Books

Books

Where the game is always afoot for Sherlock lovers

Linda and Wolf Hein turned the space above their Jackson bookstore into a living ode to Sherlock Holmes. Called Baker Street West, the complex of eight Victorian shops and furnished rooms hosts all sorts of Sherlockian-inspired adventures and escapes.

Books

This week's best-sellers from Publishers Weekly

Here are the best-sellers for the week that ended Sunday, April 15, compiled from data from independent and chain bookstores, book wholesalers and independent distributors nationwide, powered by NPD BookScan (c) 2017 NPD Group.

Books

The big one is coming to California, seismologist Lucy Jones says cheerfully

"I'm an inherent optimist," says earthquake expert Lucy Jones. Sitting in her bright, tidy office at Caltech, the world-renowned seismologist does not betray a shred of irony at this admission, despite how surprising it may seem coming from a woman who asserts in no uncertain terms that Southern California is headed for a devastating magnitude 7.5 to 8.2 earthquake – it's only a matter of time, she says.

Books

Love blooms for Little Free Libraries

Yes, walkers might pass the occasional Little Free Library that's stuffed with junk – old religious tracts, sad coverless paperbacks, Readers Digest Condensed Books from 1957. But those aren't the norm.

Books

Magic or miracle? Jonathan Miles' new book explores the concepts of war and redemption

After returning home to Biloxi, Miss., a veteran paraplegic, Cameron Harris – who is suffering from a horrific event in Afghanistan – lost everything. Living with his sister, Tanya, he spends a lot of time drinking, remorsefully ruminating about having to navigate the world in a new wheelchair. From the death of his mother, to war and devastating damage from the hurricane, Cameron has suffered his fair share of tragedy and disaster until one day, while waiting for Tanya in the convenience store parking lot, he just stands up and starts to walk without assistance. Was it a miracle, or was there a medical explanation?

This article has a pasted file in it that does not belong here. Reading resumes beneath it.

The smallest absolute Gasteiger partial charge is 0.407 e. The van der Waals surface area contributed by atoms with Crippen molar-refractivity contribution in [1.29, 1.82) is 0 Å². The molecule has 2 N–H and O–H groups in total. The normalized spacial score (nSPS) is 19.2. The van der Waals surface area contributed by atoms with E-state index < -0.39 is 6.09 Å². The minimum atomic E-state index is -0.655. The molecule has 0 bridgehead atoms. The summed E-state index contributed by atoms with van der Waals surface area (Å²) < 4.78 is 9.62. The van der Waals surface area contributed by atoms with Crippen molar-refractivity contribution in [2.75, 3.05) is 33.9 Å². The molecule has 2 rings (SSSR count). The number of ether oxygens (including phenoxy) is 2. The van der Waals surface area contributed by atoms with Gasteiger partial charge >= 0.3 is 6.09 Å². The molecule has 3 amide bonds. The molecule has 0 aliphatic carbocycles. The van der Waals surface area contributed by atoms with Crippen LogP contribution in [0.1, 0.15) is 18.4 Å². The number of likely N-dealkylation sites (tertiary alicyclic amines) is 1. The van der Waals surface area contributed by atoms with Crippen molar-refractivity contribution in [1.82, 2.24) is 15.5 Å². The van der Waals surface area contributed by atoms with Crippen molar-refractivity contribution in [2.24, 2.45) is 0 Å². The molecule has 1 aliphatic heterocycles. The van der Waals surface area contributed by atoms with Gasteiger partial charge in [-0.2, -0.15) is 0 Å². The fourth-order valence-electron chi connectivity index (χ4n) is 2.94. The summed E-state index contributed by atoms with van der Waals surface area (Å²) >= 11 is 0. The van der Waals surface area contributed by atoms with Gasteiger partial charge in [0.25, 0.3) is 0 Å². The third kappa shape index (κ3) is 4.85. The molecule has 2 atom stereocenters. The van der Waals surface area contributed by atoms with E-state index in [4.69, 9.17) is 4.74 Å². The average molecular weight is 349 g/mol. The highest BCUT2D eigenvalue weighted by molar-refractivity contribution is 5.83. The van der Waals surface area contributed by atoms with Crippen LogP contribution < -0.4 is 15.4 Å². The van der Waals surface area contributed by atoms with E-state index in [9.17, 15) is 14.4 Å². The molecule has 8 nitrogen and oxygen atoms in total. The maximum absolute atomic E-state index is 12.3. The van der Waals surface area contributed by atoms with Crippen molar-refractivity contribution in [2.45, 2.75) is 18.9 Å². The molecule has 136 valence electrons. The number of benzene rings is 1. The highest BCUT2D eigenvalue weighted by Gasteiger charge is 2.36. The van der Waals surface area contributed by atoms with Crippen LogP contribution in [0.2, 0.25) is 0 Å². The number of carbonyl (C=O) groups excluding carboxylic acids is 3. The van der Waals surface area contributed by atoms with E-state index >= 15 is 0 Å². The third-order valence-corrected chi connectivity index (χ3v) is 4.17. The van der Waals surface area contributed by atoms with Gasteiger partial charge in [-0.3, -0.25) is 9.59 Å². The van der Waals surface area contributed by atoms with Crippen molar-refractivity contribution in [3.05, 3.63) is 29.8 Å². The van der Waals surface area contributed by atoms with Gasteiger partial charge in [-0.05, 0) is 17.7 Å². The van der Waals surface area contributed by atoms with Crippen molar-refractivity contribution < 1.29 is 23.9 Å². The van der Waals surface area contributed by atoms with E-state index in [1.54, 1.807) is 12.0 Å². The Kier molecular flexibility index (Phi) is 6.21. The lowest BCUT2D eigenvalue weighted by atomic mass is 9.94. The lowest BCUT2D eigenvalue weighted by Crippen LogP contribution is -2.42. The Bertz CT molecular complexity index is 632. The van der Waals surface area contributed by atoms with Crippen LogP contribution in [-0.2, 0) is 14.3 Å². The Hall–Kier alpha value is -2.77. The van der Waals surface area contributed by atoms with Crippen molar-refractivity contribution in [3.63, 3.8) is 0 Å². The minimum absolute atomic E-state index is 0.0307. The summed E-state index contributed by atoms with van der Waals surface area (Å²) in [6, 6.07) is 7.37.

Books

Book review: 'Islandborn,' Junot Diaz's first kids' book is a vivid celebration of Caribbean heritage

Parents need to know that "Islandborn" is by Junot Diaz, who won the 2008 Pulitzer Prize and the National Book Critics Circle Award for "The Brief Wondrous Life of Oscar Wao," a novel for adults. This is his first book for kids. Diaz was born in the Dominican Republic, illustrator Leo Espinosa was born in Colombia, and this story's about Lola, who comes from "the Island," though she left when she was a baby, so has no memories of her country of birth. She asks family members and neighbors to tell her what they remember, and one neighbor tells her about a period when "a monster fell upon our poor island," a reference to dictator Rafael Trujillo, though he's never named. The school kids and families pictured are widely diverse, and the book is being published simultaneously in Spanish, under the title "Lola."

Halifu Osumare reads from her memoir "Dancing in Blackness"

Halifu Osumare, of Sacramento, Calif., performs a reading of her newly released memoir, "Dancing in Blackness." She is a celebrated dancer, academic and social activist.
Autumn Payne